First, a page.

The suggestions made by people here are EXACTLY what I wrote in my original post. It mirrors the society at-large even tho the sample in this thread is really very small.
Bombay, I agree that we, in the west, are too wedded to our material posessions (and I can only speak of us westerners having only lived in Europe (27 years) and the US (10 years)).

However I am firmly of the belief that people the world over are fundamentally the same, and the only reason that westerners appear to be more materialistic, is because we have the opportunity to be materialistic. As the opportunity opens up in India and China so will those people become more materialistic and fall into the same trap as us westerners.

Westerners spend their entire lives surrounded by advertising, that, from a young age, is devoted to persuading you that you are defined by what you buy. Is it any wonder that we're a bit screwed up !?
Hi Seandtaylor99,
you seem to be the only one to openly acknowledge this. The others seem confrontational &/or in denial (to various degrees). Yes, this audio gear is expensive. Yes, this audio gear is expensive to fix if it breaks accidently or otherwise. Yes, this audio is our obsession. But, hell, don't put a piece of eye-candy metal above a human relationship! That's all I'm saying. Put the whole thing in perspective & realize what's of higher importance (it's not audio gear!).

It is true that advertising here is very, very strong & they get you when you are very young & condition you to give material wealth the highest pedestal. Somewhere along the line, I hope, that mature adults will be able to keep that advertising influence in check. Maybe this is occuring but at not a high enough rate?
"Somewhere along the line, I hope, that mature adults will be able to keep that advertising influence in check."

There's a whole ad. industry dedicated to making sure that doesn't ever happen. We are so immersed in advertising that, and the advertising industry is so manipulative that is very difficult for folks to step back from it all.

Recognize also that there's a difference between being wedded to ones posessions, and simply not wanting to be put in the difficult situation of having to pay a lot of money (which we all have to work for) to get something fixed. When we goof and break something we feel stupid, but if friends or family break something expensive it is quite an arkward situation.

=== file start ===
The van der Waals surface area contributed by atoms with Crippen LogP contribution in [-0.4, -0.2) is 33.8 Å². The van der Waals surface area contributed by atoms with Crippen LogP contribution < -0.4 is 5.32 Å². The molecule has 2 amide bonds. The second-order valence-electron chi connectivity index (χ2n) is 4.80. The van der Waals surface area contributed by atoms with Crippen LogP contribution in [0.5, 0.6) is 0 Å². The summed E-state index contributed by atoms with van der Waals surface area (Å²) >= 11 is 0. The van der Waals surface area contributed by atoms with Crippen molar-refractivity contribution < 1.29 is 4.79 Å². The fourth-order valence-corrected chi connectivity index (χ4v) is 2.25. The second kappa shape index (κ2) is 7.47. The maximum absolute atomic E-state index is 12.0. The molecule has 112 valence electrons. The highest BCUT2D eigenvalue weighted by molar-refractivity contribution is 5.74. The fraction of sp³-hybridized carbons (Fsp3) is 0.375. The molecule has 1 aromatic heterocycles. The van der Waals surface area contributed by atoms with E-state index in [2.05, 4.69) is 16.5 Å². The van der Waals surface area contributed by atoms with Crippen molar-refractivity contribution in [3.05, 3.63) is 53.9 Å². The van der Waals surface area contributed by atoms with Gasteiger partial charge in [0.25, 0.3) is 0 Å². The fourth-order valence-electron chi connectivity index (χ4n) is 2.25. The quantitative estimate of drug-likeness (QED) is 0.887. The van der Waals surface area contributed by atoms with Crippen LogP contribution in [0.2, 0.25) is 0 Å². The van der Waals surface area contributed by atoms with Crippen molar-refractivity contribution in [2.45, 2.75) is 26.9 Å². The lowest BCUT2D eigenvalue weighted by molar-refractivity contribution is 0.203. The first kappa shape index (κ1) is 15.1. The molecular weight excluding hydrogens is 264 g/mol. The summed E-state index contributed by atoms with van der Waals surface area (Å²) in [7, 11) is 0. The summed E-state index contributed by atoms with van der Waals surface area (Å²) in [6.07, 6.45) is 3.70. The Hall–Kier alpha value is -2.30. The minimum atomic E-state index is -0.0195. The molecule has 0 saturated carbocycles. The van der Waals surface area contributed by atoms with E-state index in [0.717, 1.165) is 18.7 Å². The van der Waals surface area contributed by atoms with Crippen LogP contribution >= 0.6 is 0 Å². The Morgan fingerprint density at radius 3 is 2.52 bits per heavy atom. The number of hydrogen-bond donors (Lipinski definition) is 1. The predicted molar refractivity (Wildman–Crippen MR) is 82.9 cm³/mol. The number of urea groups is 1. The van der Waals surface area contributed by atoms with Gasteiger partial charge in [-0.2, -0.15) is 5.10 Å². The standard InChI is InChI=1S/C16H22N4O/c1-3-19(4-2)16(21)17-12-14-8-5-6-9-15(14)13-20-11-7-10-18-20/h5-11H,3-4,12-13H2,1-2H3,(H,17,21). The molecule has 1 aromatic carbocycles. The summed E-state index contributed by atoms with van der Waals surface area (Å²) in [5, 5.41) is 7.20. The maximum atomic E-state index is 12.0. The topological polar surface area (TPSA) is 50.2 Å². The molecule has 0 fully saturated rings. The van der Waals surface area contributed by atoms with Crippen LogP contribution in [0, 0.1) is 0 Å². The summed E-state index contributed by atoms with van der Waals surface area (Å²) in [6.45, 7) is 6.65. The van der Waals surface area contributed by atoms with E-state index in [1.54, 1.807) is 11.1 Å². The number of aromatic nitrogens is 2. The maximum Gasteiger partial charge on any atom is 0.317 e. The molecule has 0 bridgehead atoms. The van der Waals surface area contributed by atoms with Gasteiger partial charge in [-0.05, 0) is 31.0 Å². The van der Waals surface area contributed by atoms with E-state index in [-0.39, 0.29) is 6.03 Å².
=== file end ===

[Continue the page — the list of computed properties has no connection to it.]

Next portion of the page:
Bombaywalla, in the words of an old rock star "there ain't no good guy, there ain't no bad guy, there's just you and me and we just disagree"
Why would a reasonable person invite a child anywhere near his audio system....I had a friend bring his child over to my home for a visit and I met them at the door and wouldn't let them in.....The kid was known to be death on speakers.....
Some people think that the tweeters atop my B&W N803s are karaoke microphones and attempt to remove them to start singing. I have my 1911 .45 ACP for those and I prevent the removal of the "microphones" beforehand.....just kidding.

No really, the suggestion to put the components in closets or their original boxes and turn the speakers towards the wall is the best one.
Wifes friend has two boys, between 4 and 7 years old. They are rough, very hyper, and their mother's attitude is "let them grow on their own." Obviously, they are plants.
Example of roughness: they were playing soldier, the older one threw a "bomb" (plastic) at the younger one and then proceeded to kick the life out of him, (and I do mean really kick the life out of him) thus having "blown him up." Mom? Ha-ha, aren't they cute? Flipping idiot.
This mother actually gave me sh*t when I asked her to keep her boys out of the living room, saying "Why are the speakers so far away from the wall anyway, why are the cables off the floor where a kid can trip on them, blah, blah, a blur of mommy blah....."
Obviously, mom is more intelligent than I am, & I have irrational tendencies.
What did I do? There's now a lock on my living room door.
Knock, little wolves, but this piggy aint letting you in......
It all really comes down to that our society has lost it's grip on what a parental responsibility is. It turns out that involves more than buying Nike shoes and driveng them to Soccer practice. It seems as thought the word "no" is slowing being ommited from the english language. The phrase "respect for others and their belongings" is not far behind.